Using Personas and Vectors in Your Recruiting Strategy

Recruiting targeted beta testers is one of the most difficult aspects of beta testing. If your beta testers aren’t a true reflection of your target market, then you risk ending up with irrelevant and distracting feedback that could veer your product off course. This becomes even more difficult if you have a diverse market, or if your target market is defined by a number of different demographic and technical factors.

How can you make sure that your beta testers not only reflect your target market, but also cover the breadth of that market? There are a couple of basic methods: personas and vectors. These two methods both help you to strategically pick beta testers to ensure that your beta tester team represents all the different factions of your market. Each has pros and cons that you’ll need to consider as you build your recruitment strategy.

Note: The information in this post is from our Beta Tester Recruitment Kit. Personas and vectors are just part of the puzzle of building a solid recruitment strategy. If you’re looking to build a complete plan for finding and selecting great beta testers for your next beta test, this kit will give you everything you need.

Method 1: Personas

Personas are a technique borrowed from product marketing in which you group users into named segments (e.g. John, Jenny) based on demographic traits, each representing a portion of your target market. They’re a great way to funnel the right applicants into your test, if you’re able to express your recruitment criteria as 3-5 static buckets.

The first table below shows how you might break down how many beta testers you need for each persona. The second table outlines the different geographic, demographic, and technical requirements for each persona.

Screen Shot Personas

As you review and select applicants for your beta test, each will fill a spot in the appropriate persona. Once a persona is full you’ll focus on the remaining personas, thus ensuring that your beta tester team accurately reflects your market breakdown.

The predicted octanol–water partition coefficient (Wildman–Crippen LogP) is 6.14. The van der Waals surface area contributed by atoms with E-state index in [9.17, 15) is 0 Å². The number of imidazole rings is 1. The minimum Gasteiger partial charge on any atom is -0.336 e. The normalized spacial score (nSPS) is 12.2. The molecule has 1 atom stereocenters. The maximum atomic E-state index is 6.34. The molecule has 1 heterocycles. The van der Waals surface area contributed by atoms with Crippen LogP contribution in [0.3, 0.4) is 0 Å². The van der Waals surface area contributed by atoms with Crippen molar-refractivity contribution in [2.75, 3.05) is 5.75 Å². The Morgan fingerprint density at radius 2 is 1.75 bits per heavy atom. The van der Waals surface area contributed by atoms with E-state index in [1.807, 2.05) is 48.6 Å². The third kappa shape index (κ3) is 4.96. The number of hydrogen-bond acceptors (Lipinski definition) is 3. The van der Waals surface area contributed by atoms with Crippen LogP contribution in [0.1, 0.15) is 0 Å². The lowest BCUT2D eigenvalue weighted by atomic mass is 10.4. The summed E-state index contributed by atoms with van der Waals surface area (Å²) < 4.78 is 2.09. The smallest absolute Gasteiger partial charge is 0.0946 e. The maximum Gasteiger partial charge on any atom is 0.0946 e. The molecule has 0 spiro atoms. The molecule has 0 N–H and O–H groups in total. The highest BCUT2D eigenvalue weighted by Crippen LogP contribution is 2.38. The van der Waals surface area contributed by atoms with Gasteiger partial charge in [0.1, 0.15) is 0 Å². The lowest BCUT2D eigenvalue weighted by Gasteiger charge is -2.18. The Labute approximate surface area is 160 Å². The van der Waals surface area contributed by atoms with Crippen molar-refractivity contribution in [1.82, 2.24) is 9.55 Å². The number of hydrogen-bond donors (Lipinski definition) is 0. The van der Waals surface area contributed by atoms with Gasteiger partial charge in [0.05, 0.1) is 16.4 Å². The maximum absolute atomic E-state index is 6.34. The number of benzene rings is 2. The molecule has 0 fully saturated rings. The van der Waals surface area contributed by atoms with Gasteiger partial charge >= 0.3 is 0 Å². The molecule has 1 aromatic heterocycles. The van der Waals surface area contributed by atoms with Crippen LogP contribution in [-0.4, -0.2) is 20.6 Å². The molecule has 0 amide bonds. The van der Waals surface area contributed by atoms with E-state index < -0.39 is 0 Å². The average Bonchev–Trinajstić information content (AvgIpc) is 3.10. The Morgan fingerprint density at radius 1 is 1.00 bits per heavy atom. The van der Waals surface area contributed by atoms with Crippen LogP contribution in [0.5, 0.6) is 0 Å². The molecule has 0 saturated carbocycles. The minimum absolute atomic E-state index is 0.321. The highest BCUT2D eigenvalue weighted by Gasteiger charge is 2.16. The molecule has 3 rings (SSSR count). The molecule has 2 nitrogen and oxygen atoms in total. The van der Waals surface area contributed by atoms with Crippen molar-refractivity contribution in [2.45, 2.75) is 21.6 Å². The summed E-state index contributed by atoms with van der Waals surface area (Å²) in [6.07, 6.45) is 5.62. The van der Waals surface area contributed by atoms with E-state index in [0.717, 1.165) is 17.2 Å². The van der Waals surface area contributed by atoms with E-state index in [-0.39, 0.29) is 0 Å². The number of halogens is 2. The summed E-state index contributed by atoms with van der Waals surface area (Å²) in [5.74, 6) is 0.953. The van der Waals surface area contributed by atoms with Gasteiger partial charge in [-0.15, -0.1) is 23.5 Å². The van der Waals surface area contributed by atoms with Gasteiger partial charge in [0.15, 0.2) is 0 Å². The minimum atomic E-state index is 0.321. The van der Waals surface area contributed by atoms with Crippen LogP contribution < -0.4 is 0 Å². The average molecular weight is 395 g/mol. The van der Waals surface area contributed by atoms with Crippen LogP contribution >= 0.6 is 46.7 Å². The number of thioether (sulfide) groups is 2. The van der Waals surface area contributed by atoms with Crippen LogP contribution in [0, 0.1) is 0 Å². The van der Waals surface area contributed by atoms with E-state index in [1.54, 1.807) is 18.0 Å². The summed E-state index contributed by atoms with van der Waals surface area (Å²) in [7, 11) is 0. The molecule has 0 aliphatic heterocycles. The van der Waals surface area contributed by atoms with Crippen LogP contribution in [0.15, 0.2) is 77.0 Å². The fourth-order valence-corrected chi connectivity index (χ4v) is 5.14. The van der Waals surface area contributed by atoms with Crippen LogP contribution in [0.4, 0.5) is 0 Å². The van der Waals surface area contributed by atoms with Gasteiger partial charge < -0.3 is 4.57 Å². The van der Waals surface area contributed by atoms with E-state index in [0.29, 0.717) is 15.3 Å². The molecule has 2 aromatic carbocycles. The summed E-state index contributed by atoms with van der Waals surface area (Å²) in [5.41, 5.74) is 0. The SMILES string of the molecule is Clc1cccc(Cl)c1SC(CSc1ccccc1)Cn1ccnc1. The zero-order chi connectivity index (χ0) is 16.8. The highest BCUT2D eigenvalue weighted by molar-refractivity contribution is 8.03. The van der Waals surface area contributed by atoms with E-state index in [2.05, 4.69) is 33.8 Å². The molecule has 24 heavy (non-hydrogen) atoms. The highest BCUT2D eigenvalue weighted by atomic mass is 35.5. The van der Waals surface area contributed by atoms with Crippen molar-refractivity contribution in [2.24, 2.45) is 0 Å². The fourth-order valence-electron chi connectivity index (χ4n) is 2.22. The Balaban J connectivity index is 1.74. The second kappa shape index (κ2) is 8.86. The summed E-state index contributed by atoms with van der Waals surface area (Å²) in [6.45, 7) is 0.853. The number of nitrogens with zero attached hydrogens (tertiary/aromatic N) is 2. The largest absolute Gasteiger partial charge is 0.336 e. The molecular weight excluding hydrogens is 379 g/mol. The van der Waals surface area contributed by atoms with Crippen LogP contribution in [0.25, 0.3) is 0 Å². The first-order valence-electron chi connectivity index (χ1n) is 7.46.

The primary pitfall of this method is that it doesn’t always allow for the diversity needed in your tester team. Fitting your beta testers into a handful of predefined buckets may not provide the coverage of testers and environments that you’re looking for. In the situation above, for example, you could end up with only testers using Windows 7, since all of your personas allow for members to have any of the three operating systems. To avoid this you could assign a single OS to each persona, but this would make finding testers that fit all your persona’s qualifications more difficult. You’ll have to decide if ensuring the diversity is worth making your recruitment more challenging.

Method 2: Vectors

The other option is the vector method. In the vector method, each criteria is its own vector, which can be filled independently of other criteria. As we mentioned, the problem with a strict personas approach is that — in many cases — it fails to cover enough ground to fulfill your objectives and accurately represent the breadth of your target market. If this is the case, a vector-based recruitment strategy may be the ticket.

In the example below, we’re specifically looking for education level and operating system — both entirely disconnected from each other. Each tester fills one column for each requirement independently. So you could have a tester who’s a college graduate using Windows 7 and a tester with a high school diploma using Windows 8.1. Both are qualified.

Screen Shot Vectors1
Screen Shot Vectors2

Sometimes, however, two of your vectors are related to each other. These are called tiered vectors. In the example below, we’re trying to gather an even mix of both male and female testers in each of the three geographic markets where our product is sold. So, the gender and geography requirements will consequently make up one tiered vector.

Screen Shot Vectors3

If you have an objective where two requirements are interrelated, then you’ll use tiered vectors to ensure that you have adequate coverage and can meet that objective. If no relationship exists, you can keep them separate as individual vectors (which are typically much easier to fulfill).

After you’ve laid out the vectors for each of your geographic, demographic, and technical requirements, you can start selecting candidates that fit your requirements. You’ll likely find that the easy buckets fill up more quickly than the tough ones. One challenge associated with using vectors is that as slots are filled, the remaining requirements become increasingly more specific, thus more difficult to fill. This inevitably leads to the final slots being the most difficult to fulfill (each one more “specific” than the last).

For example, if we were recruiting for a test using the vector tables above, we might end up needing two French women with Master’s degrees using Windows 8.1 to fill the last two spots in the test, which may not be abundant in the candidate pool. This gets progressively more complicated with each tiered vector you add. For this reason you should minimize the use of multi-dimensional criteria as much as possible.

Based on your tester criteria you’ll want to discern which one of these methods makes the most sense for your recruitment strategy. Putting the time into planning your beta tester team breakdown will go a long way toward making sure you get the very best beta testers for your project.

Check out our free Beta Tester Recruitment Kit for a much more detailed look at the recruitment and selection process, as well as ready-to-use templates (including a worksheet on personas and vectors) to keep you on track while selecting the best possible testers for your product.

Download our Beta Tester Recruitment Kit!

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